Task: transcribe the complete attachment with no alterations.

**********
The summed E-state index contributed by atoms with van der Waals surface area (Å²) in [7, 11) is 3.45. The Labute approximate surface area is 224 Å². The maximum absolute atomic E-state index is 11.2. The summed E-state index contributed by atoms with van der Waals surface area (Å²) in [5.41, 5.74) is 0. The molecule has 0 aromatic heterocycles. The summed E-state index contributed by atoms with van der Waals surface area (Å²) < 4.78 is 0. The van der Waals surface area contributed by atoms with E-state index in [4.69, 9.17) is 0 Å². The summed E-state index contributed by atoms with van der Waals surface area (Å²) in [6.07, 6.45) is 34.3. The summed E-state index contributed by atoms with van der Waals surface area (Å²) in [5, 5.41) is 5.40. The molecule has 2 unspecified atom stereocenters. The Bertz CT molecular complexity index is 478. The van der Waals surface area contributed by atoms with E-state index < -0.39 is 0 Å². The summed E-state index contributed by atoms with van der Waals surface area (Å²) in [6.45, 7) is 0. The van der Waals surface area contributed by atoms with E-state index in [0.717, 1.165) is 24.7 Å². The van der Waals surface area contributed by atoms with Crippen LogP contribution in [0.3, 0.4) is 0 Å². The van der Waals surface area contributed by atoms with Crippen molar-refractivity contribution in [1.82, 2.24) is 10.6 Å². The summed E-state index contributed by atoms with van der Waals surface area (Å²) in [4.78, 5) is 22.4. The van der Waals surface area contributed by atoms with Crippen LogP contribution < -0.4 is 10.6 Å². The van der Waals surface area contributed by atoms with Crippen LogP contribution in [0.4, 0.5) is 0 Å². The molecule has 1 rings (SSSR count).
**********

The summed E-state index contributed by atoms with van der Waals surface area (Å²) in [7, 11) is 3.45. The Labute approximate surface area is 224 Å². The maximum absolute atomic E-state index is 11.2. The summed E-state index contributed by atoms with van der Waals surface area (Å²) in [5.41, 5.74) is 0. The molecule has 0 aromatic heterocycles. The summed E-state index contributed by atoms with van der Waals surface area (Å²) < 4.78 is 0. The van der Waals surface area contributed by atoms with E-state index in [4.69, 9.17) is 0 Å². The summed E-state index contributed by atoms with van der Waals surface area (Å²) in [6.07, 6.45) is 34.3. The summed E-state index contributed by atoms with van der Waals surface area (Å²) in [5, 5.41) is 5.40. The molecule has 2 unspecified atom stereocenters. The Bertz CT molecular complexity index is 478. The van der Waals surface area contributed by atoms with E-state index < -0.39 is 0 Å². The summed E-state index contributed by atoms with van der Waals surface area (Å²) in [6.45, 7) is 0. The van der Waals surface area contributed by atoms with E-state index in [0.717, 1.165) is 24.7 Å². The van der Waals surface area contributed by atoms with Crippen LogP contribution in [0.3, 0.4) is 0 Å². The van der Waals surface area contributed by atoms with Crippen molar-refractivity contribution in [1.82, 2.24) is 10.6 Å². The summed E-state index contributed by atoms with van der Waals surface area (Å²) in [4.78, 5) is 22.4. The van der Waals surface area contributed by atoms with Crippen LogP contribution < -0.4 is 10.6 Å². The van der Waals surface area contributed by atoms with Crippen LogP contribution in [0.4, 0.5) is 0 Å². The molecule has 1 rings (SSSR count).